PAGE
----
U.S. stocks have shed much of an early gain but are still mostly higher in afternoon trading Wednesday. Carmakers and auto parts suppliers are rising, as are other consumer-focused companies. Energy companies are falling along with crude oil prices, and a sharp drop in IBM sent the Dow Jones industrial average lower.
KEEPING SCORE: The Standard & Poor’s 500 index gained 2 points, or 0.1 percent, to 2,344 as of 1:55 p.m. Eastern time. It rose as much as 10 points, or 0.4 percent, earlier on. The Dow lost 62 points, or 0.3 percent, to 20,460 as IBM’s losses weighed on the blue-chip index. The Nasdaq composite jumped 28 points, or 0.5 percent, to 5,877 as technology companies climbed. The Russell 2000 index of small-company stocks rose 10 points, or 0.7 percent, to 1,371 after a late gain a day earlier.
Stocks mostly skidded Tuesday after weak earnings from a few key companies, especially health care products giant Johnson & Johnson and Goldman Sachs. Overall, analysts still expect good first-quarter results from publicly-traded companies, and that was mostly the case Wednesday.
SHIFT INTO DRIVE: Sellers of cars, auto parts, tires and rental cars climbed after a strong quarter from Genuine Parts. The auto and industrial parts distributor raised its profit forecast for the year, although it acknowledged its U.S. business has been weak. Those stocks plunged earlier this month after automakers reported disappointing March sales, and some investors felt that was a warning sign about spending by consumers.
Genuine Parts jumped $2.32, or 2.6 percent, to $92.46 and CarMax picked up $2.15, or 3.9 percent, to $57.76. Ford and General Motors both rose about 1 percent and Tesla gained almost 2 percent.
THE QUOTE: While indications of consumer spending keep going up and down, Brent Schutte, chief investment strategist for Northwestern Mutual Wealth Management, said he thinks the economy will keep growing because wages will start to rise at a faster pace and people will spend more money.
“The consumer is in a very good place from a debt-to-asset standpoint,” he said, after reducing debt in recent years. “When they get wage increases, they’re more likely to spend those in the future than to save them.”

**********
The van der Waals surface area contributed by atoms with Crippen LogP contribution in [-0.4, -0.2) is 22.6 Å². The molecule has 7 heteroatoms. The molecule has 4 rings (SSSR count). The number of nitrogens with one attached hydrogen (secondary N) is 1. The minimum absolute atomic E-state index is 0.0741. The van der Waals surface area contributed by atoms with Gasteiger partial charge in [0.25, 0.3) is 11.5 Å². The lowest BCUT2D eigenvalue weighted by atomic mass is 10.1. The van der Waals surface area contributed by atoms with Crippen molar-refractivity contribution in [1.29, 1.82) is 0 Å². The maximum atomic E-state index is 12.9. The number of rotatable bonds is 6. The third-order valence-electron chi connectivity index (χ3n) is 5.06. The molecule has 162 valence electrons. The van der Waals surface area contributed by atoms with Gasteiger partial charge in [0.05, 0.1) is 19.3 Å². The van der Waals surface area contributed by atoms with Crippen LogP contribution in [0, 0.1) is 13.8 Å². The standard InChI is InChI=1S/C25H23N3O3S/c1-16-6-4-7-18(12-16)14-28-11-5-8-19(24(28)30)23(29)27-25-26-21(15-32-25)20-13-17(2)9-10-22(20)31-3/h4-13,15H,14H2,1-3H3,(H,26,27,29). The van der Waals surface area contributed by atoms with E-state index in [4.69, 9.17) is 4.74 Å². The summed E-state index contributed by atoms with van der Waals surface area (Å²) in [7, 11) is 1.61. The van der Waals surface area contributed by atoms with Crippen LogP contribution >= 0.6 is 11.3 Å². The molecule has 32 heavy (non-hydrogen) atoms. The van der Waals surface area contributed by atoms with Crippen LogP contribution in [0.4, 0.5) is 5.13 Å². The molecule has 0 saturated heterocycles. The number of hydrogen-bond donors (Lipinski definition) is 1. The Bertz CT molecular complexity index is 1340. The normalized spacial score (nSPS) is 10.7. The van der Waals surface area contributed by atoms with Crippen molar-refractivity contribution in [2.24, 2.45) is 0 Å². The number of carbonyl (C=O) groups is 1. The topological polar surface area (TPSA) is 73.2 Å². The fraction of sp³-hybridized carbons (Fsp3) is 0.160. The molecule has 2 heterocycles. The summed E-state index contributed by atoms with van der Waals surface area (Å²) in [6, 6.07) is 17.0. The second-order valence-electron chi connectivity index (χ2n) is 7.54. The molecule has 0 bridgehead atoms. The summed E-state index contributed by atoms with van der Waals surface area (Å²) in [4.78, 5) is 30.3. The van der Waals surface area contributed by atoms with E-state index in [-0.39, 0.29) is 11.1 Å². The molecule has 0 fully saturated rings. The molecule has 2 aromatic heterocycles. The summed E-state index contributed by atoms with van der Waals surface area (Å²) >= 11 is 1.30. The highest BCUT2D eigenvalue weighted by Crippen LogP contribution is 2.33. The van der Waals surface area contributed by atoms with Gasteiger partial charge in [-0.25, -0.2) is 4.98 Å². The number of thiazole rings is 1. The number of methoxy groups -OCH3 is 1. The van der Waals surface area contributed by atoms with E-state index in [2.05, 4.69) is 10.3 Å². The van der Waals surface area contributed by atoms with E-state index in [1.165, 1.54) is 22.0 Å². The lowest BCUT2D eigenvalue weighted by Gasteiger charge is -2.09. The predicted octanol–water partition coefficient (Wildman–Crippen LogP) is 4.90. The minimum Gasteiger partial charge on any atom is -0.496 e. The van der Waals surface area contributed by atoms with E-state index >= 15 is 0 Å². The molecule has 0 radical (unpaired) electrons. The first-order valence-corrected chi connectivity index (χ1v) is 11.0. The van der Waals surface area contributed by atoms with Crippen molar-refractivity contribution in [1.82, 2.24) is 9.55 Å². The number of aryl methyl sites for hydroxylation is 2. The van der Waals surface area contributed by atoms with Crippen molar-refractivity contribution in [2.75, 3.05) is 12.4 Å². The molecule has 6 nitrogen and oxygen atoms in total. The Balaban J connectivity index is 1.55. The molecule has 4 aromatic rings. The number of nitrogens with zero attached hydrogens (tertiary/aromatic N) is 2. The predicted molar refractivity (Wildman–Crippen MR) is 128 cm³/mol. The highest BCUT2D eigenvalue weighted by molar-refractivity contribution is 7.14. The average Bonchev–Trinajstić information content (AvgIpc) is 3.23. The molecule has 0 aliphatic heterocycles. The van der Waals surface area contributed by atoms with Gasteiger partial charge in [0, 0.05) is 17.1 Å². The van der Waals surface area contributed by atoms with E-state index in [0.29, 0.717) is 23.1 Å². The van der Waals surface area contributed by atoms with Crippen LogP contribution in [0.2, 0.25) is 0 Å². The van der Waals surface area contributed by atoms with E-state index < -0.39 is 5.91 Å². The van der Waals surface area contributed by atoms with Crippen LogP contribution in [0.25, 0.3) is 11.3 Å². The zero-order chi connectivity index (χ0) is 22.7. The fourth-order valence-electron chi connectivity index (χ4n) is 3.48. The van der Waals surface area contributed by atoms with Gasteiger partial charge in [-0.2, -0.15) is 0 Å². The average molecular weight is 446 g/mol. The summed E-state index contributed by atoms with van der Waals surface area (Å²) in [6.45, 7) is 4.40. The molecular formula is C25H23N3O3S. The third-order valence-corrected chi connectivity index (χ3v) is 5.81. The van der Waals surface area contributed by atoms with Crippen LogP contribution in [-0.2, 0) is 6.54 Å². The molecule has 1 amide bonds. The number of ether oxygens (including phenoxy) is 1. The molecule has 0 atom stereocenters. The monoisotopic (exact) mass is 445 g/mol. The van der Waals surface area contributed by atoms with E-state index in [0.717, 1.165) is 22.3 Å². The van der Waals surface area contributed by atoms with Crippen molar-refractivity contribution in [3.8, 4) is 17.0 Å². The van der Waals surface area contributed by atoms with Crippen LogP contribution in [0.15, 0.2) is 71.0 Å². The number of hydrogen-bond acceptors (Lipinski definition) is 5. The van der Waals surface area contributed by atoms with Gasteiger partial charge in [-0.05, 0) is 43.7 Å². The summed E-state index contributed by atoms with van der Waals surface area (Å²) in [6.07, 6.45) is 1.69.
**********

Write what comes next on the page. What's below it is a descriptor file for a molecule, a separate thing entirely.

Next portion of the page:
Schutte said that will ultimately help the stock market more than any of President Donald Trump’s proposed pro-growth policies would.
HIGH-TECH TROUBLE: Technology and consulting company IBM slumped after a weak sales report. The company reported $18.16 billion in revenue in the first quarter, and according to FactSet, that was more than $200 million below analysts’ estimates. IBM stock fell $7.69, or 4.5 percent, to $162.36.
OIL: Oil prices dropped after the Energy Information Administration said U.S. crude inventories didn’t shrink as much as investors hoped they would, and the EIA says the stockpiles are larger than normal for this time of year. Benchmark U.S. crude lost $1.48, or 2.8 percent, to $50.93 a barrel in New York. Brent crude, used to price international oils, fell $1.46, or 2.7 percent, to $53.43 per barrel in London.
Energy companies skidded. Marathon Oil sank 54 cents, or 3.4 percent, to $15.20 and Occidental Petroleum gave up 70 cents, or 1.1 percent, to $62.
BONDS: Bond prices fell, reversing most of their gains from a day earlier. The yield on the 10-year Treasury note rose to 2.21 percent from 2.17 percent. That helped banks but hurt high-dividend payers including utilities and household goods companies.
BANK COMEBACK: Wealth management and investment banking firm Morgan Stanley said its profit jumped in the first quarter as its stock and bond trading businesses made about twice as much money as they did one year ago. That continued what’s mostly been a strong first quarter for banks and financial companies. Despite disappointing results from Goldman Sachs Tuesday morning, most have said their trading units did well, and they’re also benefiting from higher interest rates.
Morgan Stanley gained $1.18, or 2.9 percent, to $42.39 and other banks and financial companies moved higher.
ROBOT ROLL CALL: Robotic surgery system maker Intuitive Surgical climbed after its profit and revenue came out ahead of analysts’ projections. The company said shipments of its da Vinci device and surgeries performed with it both jumped. The stock rose $52.79, or 7 percent, to $812.14.
ON THE LAM: Chip equipment maker Lam Research posted a bigger third-quarter profit than investors expected and slightly better sales. Its fourth-quarter forecast was much better than expected, and the stock gained $8.57, or 6.7 percent, to $136. That helped send technology companies higher.
METALS TRADING: The price of gold, which has climbed steadily in recent weeks, fell $10.70 to $1,283.40 an ounce. Silver lost 11 cents to $18.16 an ounce. Copper added 1 cent to $2.53 a pound.
CURRENCIES: The dollar rose to 108.88 yen from 108.42 yen. The euro edged down to $1.0713 from $1.0730.
OVERSEAS: British stocks continued to fall. The FTSE 100 slid 0.5 percent after a 2.5-percent plunge on Tuesday. Other major European indexes recovered modestly. In France the CAC-40 gained 0.3 percent and Germany’s DAX edged up 0.1 percent. In Japan the Nikkei 225 edged up 0.1 percent and the South Korean Kospi shed 0.5 percent. Hong Kong’s Hang Seng index fell 0.4 percent.